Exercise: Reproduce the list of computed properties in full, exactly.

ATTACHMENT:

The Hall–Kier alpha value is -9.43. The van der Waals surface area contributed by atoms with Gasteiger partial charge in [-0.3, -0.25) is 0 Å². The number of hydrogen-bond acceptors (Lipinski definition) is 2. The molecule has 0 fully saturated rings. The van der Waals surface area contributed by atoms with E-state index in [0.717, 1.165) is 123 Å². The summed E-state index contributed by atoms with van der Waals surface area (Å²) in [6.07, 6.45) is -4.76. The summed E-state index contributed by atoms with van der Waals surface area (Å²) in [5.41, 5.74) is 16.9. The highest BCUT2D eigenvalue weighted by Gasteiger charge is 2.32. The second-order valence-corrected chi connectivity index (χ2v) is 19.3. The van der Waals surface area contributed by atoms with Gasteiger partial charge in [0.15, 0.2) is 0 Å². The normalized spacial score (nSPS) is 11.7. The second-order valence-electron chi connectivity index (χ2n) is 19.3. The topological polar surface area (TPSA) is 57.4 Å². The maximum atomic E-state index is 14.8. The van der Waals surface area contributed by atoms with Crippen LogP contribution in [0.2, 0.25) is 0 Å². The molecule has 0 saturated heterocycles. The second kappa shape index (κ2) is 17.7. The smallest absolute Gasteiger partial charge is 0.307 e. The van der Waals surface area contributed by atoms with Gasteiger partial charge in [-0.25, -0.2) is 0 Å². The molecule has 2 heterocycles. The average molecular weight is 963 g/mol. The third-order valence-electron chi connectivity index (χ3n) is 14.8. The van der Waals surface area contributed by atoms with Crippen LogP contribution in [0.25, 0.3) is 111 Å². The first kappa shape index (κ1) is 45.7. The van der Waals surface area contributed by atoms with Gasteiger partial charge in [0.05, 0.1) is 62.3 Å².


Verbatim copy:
The Hall–Kier alpha value is -9.43. The van der Waals surface area contributed by atoms with Gasteiger partial charge in [-0.3, -0.25) is 0 Å². The number of hydrogen-bond acceptors (Lipinski definition) is 2. The molecule has 0 fully saturated rings. The van der Waals surface area contributed by atoms with E-state index in [0.717, 1.165) is 123 Å². The summed E-state index contributed by atoms with van der Waals surface area (Å²) in [6.07, 6.45) is -4.76. The summed E-state index contributed by atoms with van der Waals surface area (Å²) in [5.41, 5.74) is 16.9. The highest BCUT2D eigenvalue weighted by Gasteiger charge is 2.32. The second-order valence-corrected chi connectivity index (χ2v) is 19.3. The van der Waals surface area contributed by atoms with Gasteiger partial charge in [0.15, 0.2) is 0 Å². The normalized spacial score (nSPS) is 11.7. The second-order valence-electron chi connectivity index (χ2n) is 19.3. The topological polar surface area (TPSA) is 57.4 Å². The maximum atomic E-state index is 14.8. The van der Waals surface area contributed by atoms with Crippen LogP contribution in [0.2, 0.25) is 0 Å². The molecule has 0 saturated heterocycles. The second kappa shape index (κ2) is 17.7. The smallest absolute Gasteiger partial charge is 0.307 e. The van der Waals surface area contributed by atoms with Gasteiger partial charge in [-0.25, -0.2) is 0 Å². The molecule has 2 heterocycles. The average molecular weight is 963 g/mol. The third-order valence-electron chi connectivity index (χ3n) is 14.8. The van der Waals surface area contributed by atoms with Crippen LogP contribution in [0.25, 0.3) is 111 Å². The first kappa shape index (κ1) is 45.7. The van der Waals surface area contributed by atoms with Gasteiger partial charge in [0.05, 0.1) is 62.3 Å².